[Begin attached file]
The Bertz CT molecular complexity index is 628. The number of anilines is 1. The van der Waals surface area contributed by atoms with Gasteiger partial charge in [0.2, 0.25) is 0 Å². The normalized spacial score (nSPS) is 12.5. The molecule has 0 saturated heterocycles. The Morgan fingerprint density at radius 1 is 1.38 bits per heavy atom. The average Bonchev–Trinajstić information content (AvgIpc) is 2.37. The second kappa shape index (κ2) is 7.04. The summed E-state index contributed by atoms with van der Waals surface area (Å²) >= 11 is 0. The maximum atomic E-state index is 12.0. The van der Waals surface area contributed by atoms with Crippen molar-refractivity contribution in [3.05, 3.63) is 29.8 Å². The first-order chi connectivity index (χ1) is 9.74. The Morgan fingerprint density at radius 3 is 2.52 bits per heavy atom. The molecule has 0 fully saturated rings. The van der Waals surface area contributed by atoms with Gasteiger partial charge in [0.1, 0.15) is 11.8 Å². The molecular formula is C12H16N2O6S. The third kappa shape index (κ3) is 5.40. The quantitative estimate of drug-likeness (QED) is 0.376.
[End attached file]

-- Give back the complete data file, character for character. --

The Bertz CT molecular complexity index is 628. The number of anilines is 1. The van der Waals surface area contributed by atoms with Gasteiger partial charge in [0.2, 0.25) is 0 Å². The normalized spacial score (nSPS) is 12.5. The molecule has 0 saturated heterocycles. The Morgan fingerprint density at radius 1 is 1.38 bits per heavy atom. The average Bonchev–Trinajstić information content (AvgIpc) is 2.37. The second kappa shape index (κ2) is 7.04. The summed E-state index contributed by atoms with van der Waals surface area (Å²) >= 11 is 0. The maximum atomic E-state index is 12.0. The van der Waals surface area contributed by atoms with Crippen molar-refractivity contribution in [3.05, 3.63) is 29.8 Å². The first-order chi connectivity index (χ1) is 9.74. The Morgan fingerprint density at radius 3 is 2.52 bits per heavy atom. The molecule has 0 fully saturated rings. The van der Waals surface area contributed by atoms with Gasteiger partial charge in [0.1, 0.15) is 11.8 Å². The molecular formula is C12H16N2O6S. The third kappa shape index (κ3) is 5.40. The quantitative estimate of drug-likeness (QED) is 0.376.